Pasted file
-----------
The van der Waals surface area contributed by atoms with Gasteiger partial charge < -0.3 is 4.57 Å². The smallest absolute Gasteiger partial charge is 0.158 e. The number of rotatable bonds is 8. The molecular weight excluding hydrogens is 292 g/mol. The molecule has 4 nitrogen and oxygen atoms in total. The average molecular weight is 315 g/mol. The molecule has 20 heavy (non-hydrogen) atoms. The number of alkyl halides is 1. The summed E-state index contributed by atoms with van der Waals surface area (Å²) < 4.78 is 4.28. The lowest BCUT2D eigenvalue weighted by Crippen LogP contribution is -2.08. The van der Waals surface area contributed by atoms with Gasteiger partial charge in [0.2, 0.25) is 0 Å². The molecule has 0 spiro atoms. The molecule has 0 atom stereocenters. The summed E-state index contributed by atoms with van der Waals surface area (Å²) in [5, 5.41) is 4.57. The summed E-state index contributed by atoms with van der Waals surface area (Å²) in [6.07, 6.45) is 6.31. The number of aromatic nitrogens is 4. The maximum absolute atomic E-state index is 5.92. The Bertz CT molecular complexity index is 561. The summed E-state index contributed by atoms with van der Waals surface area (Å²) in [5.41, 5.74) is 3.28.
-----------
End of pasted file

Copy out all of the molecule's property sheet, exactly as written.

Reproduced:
The van der Waals surface area contributed by atoms with Gasteiger partial charge < -0.3 is 4.57 Å². The smallest absolute Gasteiger partial charge is 0.158 e. The number of rotatable bonds is 8. The molecular weight excluding hydrogens is 292 g/mol. The molecule has 4 nitrogen and oxygen atoms in total. The average molecular weight is 315 g/mol. The molecule has 20 heavy (non-hydrogen) atoms. The number of alkyl halides is 1. The summed E-state index contributed by atoms with van der Waals surface area (Å²) < 4.78 is 4.28. The lowest BCUT2D eigenvalue weighted by Crippen LogP contribution is -2.08. The van der Waals surface area contributed by atoms with Gasteiger partial charge in [0.2, 0.25) is 0 Å². The molecule has 0 spiro atoms. The molecule has 0 atom stereocenters. The summed E-state index contributed by atoms with van der Waals surface area (Å²) in [5, 5.41) is 4.57. The summed E-state index contributed by atoms with van der Waals surface area (Å²) in [6.07, 6.45) is 6.31. The number of aromatic nitrogens is 4. The maximum absolute atomic E-state index is 5.92. The Bertz CT molecular complexity index is 561. The summed E-state index contributed by atoms with van der Waals surface area (Å²) in [5.41, 5.74) is 3.28.